Tuesday, March 9, 2010

Atlanta, a bike share innovator?

I heard "through the grapevine" that Bike Emory would be having an event today to announce their bike-share partnership with Georgia Tech. I was intrigued. Emory has had a bicycle share program for maybe a year now. It's very basic - you go to a desk, show your Emory ID and sign a form, and they give you a key. Georgia Tech does not have a program, and as far as I knew, didn't plan to start one.

Well, it turns out that Emory was in the market for some new bike-share technology. It's notoriously difficult. You have to have ways to track your customers, track your bikes, prevent theft and vandalism, and make sure that customers can find and use the bicycles pretty reliably. Many universities have tried and failed. City-wide systems are catching on but having problems with the equipment. The cost is prohibitive for many potential programs.

Well, these were merely challenges to be overcome for the engineers of Georgia Tech. At Emory's request, they invented entirely new technology. A simple black box mounts on the bicycle. It contains a GPS unit, cell phone, and a device which can latch and release a cable lock. You simply send a text message to the bicycle you want to use, and the lock magically unlocks itself. The box can even call for help if its battery runs low or if it experiences tampering
The equipment was mounted on two practical city bikes from Breezer. They had dynamo lights, fenders, internal gears, a chain guard or case, and a proper step-through frame. The only thing that concerns me is the location of the black box - would the rider's heel strike it?
The event was well attended by current and would-be bicyclists. After giving everyone time to look at the bikes, the project developers made a short presentation. The main purpose of the event was to announce that the project had won a Ford College Community Challenge grant. This award provides critical funding to expand the new technology into a functional automated bicycle share program. The program should be running on Emory's main campus by this summer. If all goes well, it will be expanded to their satellite campuses, to Georgia Tech (yay!), and eventually to surrounding neighborhoods.


  1. Holy moly! How'd I miss this event? This is brilliant. Georgia Tech could greatly benefit from bikes to help people get to/from the nearby MARTA stations. I ride my own bike most days, but sometimes I get lazy and take the train instead. That 15 minute walk from the station to campus is the most annoying part of the trip. I hope they plan to place bicycles somewhere that'd make them easy to access from the stations.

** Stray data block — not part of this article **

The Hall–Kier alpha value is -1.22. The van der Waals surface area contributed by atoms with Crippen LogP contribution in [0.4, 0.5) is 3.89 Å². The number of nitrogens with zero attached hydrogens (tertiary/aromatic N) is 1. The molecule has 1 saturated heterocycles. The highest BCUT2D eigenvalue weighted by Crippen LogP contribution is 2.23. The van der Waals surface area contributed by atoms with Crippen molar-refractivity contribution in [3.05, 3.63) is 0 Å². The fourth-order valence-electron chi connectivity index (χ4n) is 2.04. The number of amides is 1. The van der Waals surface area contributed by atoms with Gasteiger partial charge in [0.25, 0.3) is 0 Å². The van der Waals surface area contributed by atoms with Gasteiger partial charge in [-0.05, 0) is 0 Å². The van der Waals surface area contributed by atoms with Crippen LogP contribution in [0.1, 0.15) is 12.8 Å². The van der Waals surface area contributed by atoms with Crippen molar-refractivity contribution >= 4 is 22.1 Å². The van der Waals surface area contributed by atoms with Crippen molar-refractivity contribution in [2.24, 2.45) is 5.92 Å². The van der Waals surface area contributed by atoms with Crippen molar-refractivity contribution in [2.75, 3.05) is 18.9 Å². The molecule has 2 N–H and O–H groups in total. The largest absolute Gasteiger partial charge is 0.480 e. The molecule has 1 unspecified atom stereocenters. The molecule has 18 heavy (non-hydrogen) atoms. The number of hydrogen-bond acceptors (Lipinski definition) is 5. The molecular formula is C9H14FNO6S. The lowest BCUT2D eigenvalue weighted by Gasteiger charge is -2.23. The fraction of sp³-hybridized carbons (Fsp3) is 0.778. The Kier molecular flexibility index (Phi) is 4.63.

Thanks brilliant engineers. Can't wait until it's up and running on the GT campus.

  2. I know, it's always the one day that I take the train in, that I unexpectedly need to go to the other side of campus or run an errand. Then I walk along grumbling about how much faster it would be by bicycle... If they had them at MARTA, Tech Square, the student center/library area, and the fitness/rec center, oh, life would be so much easier!

  3. Hi there. I'm one of the engineers of the mentioned program (we're calling it viacycle) at GT. Thanks for attending the event. If anyone wants more information, you can contact us at info@viacycle.com .

    we should have a website running soon, but until then, email will have to do.


  4. Hi,

    Thanks for attending the event and for the great writeup! We were really grateful that it was so well attended, good to know that some local cyclists were there. A few of us on the viaCycle team are also avid ATL bikers. The MARTA issue is spot on... it's great when you're on the train, but the low station density is killer.

    It's great to hear that you had a good impression of the lock. Although the box is actually less intrusive during pedaling than one might think, we realize it could stand to be a bit smaller... we're working on downsizing before we deploy units at Emory.

    If you have any more questions or want to give more feedback, shoot us an email at info@viacycle.com. We'd love to stay in touch with Tech students and other Atlantans, since the project is aimed at helping the city. Sounds like you know your way around Tech, are you a student as well?

    Thanks again for your support!


  5. Hello engineers! You've got a very promising product there, and there are a lot of people who are interested. Other people in the audience on Tuesday included the state bicycle coordinator, the GT bike program manager, and the director of Atlanta Bicycle Coalition.

    I would like to stay informed about the project and keep other Atlanta cyclists informed as well. Or help out if you need to test the equipment or hold a focus group. I work at Tech and bike to work 3 or 4 days each week.

  6. great inventions for cycling, humanity is looking to achieve a clean transport of pollutants gaces what better way than an electric bike I have a friend who had to undergo a sprain treatment for skating